Cleaning crews worked through the day to get green paint off the Lincoln Memorial. The monument was vandalized early Friday morning. News4's Darcy Spencer reports.
The mark of a vandal remained Saturday night at the Lincoln Memorial after two days of cleaning.
U.S. Park Police have surveillance video of the vandal who defaced the Lincoln Memorial Friday, and are now seeking a person of interest, sources tell News4.
The memorial was closed early Friday morning after green paint was found splattered on the base and lap of the statue of Lincoln. U.S. Park Police investigated the act of vandalism and National Park Service maintenance crews are cleaning the mess.
About 12 hours later, the memorial was reopened to visitors. Some paint remains and crews plan to continue cleaning this weekend and Monday. Power washers successfully removed much of the paint, but it's been a struggle to remove it from the marble portion of the monument.
The memorial closed Saturday while President Obama delivered a speech at the Korean War Veterans Memorial nearby.
A visitor saw the paint on the statue and on the floor around it just before 1:30 a.m. Friday. No words or symbols were written on the statue, News4's Megan McGrath reported.
Morning joggers, who frequently run up and down the memorial's stairs as part of their workouts, found their path blocked off with yellow tape Friday morning.
"I have no idea who would want to do something like that," said Scott Arndt, who was out on his morning run shortly before 6 a.m. "To me, it's defacing America. It's not just defacing the Lincoln Memorial, but it's something against all of America."
"People come from all over the world, and to show that they can't get into one of our national landmarks because somebody vandalized it is kind of a black mark on our country," said jogger Keith Gillespie.
Visitors flocked to the memorial, hoping to get a close look at one of Washington's most famous attractions.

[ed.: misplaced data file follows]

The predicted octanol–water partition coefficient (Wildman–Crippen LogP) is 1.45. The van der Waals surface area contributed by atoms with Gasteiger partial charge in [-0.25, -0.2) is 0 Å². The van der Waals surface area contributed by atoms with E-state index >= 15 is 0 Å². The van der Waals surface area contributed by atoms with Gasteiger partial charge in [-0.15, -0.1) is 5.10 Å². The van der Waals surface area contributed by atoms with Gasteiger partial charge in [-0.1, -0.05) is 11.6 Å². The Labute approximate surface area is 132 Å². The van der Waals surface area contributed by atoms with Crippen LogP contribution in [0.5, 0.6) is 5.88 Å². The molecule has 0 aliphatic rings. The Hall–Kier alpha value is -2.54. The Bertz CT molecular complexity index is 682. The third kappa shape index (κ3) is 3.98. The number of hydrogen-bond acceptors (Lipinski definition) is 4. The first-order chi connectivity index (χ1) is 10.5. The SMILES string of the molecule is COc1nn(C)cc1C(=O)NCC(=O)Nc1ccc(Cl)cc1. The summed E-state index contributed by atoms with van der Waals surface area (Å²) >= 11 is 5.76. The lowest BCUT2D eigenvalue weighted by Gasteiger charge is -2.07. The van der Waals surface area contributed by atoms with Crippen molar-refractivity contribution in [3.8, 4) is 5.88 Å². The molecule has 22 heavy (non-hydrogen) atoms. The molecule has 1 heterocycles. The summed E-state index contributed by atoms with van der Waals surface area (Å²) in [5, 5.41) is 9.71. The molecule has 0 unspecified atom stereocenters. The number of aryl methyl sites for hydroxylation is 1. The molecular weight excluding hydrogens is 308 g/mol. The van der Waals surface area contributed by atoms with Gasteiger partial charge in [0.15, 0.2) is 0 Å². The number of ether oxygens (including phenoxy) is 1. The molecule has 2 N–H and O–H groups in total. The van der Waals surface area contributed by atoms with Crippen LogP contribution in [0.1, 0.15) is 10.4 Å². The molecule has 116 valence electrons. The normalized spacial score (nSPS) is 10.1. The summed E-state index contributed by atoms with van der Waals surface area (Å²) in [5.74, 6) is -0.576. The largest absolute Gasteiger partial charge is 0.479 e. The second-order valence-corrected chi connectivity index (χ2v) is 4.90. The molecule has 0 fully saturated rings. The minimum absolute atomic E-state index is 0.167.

"Everyone got up so early, and we were trying to take photos and go inside and take a look, but we were told we cannot go in. It was quite disappointing," one tourist told McGrath.
Another tourist said, "They just desecrated one of our most memorable monuments, our president, you know...I'm just so surprised. I'm surprised. Why would they want to do that?"
Investigators spent the morning snapping photos while a police dog sniffed around, looking for the suspect's trail.
The cleaning, meanwhile, is being performed by a special historic preservation team. Fortunately, there is no permanent damage.
"I can tell you it is on the base of the statue. It is also on the lap of the statue. It is not solid, let's put it that way. It is a splatter," said NPS spokeswoman Carol Johnson.
This is not the first time vandalism has been reported at the site of one of the National Mall's memorials.
Back in 2007, an oily substance was found on the memorial wall of the Vietnam Veterans Memorial. Police determined the case to be an act of vandalism and not an accident, The Washington Post reported. The removal process took weeks to complete.
Two additional incidents of vandalism have been reported at the Vietnam Veterans Memorial in the past. In 1993, the directory stands at the entrance of the memorial were burned, and a swastika and scratches were found etched in two of the memorials panels in 1988. Both panels were replaced.
Other than those incidents, Johnson said she cannot recall any other cases of vandalism at the National Mall.
The Lincoln Memorial, which was dedicated in 1922, is open to the public 24 hours a day.
U.S. Park Police Union President Ian Glick released the following statement:
"This type of reprehensible act is unfortunate but it did not permanently damage the memorial and this incident further underscores the need for the National Park Service to provide more funding and more personnel so as to provide a higher level of deterrence through officer presence. We are fortunate that this deplorable act can be remedied but caution that we are lucky that this wasn't an act of terrorism."
UPDATE: This story has been corrected from a previous version.
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